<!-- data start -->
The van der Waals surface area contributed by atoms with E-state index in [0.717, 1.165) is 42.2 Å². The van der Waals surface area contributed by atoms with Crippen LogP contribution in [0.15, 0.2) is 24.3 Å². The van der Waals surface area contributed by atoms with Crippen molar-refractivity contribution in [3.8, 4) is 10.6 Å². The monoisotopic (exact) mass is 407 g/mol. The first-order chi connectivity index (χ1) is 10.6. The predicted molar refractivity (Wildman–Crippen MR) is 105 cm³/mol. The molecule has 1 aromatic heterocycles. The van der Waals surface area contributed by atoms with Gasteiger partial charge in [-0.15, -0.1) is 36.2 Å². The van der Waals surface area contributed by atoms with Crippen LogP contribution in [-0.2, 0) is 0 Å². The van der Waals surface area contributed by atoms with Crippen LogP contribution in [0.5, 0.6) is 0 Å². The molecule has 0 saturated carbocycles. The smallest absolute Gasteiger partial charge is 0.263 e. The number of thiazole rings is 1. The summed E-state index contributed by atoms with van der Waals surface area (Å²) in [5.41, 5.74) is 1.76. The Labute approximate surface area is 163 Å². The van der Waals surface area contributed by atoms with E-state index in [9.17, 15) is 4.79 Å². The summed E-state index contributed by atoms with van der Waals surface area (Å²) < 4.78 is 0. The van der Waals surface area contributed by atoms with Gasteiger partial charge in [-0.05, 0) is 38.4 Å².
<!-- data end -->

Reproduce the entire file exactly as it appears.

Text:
The van der Waals surface area contributed by atoms with E-state index in [0.717, 1.165) is 42.2 Å². The van der Waals surface area contributed by atoms with Crippen LogP contribution in [0.15, 0.2) is 24.3 Å². The van der Waals surface area contributed by atoms with Crippen molar-refractivity contribution in [3.8, 4) is 10.6 Å². The monoisotopic (exact) mass is 407 g/mol. The first-order chi connectivity index (χ1) is 10.6. The predicted molar refractivity (Wildman–Crippen MR) is 105 cm³/mol. The molecule has 1 aromatic heterocycles. The van der Waals surface area contributed by atoms with Gasteiger partial charge in [-0.15, -0.1) is 36.2 Å². The van der Waals surface area contributed by atoms with Crippen LogP contribution in [-0.2, 0) is 0 Å². The van der Waals surface area contributed by atoms with Crippen LogP contribution in [0.5, 0.6) is 0 Å². The molecule has 0 saturated carbocycles. The smallest absolute Gasteiger partial charge is 0.263 e. The number of thiazole rings is 1. The summed E-state index contributed by atoms with van der Waals surface area (Å²) in [5.41, 5.74) is 1.76. The Labute approximate surface area is 163 Å². The van der Waals surface area contributed by atoms with E-state index in [9.17, 15) is 4.79 Å². The summed E-state index contributed by atoms with van der Waals surface area (Å²) < 4.78 is 0. The van der Waals surface area contributed by atoms with Gasteiger partial charge in [-0.05, 0) is 38.4 Å².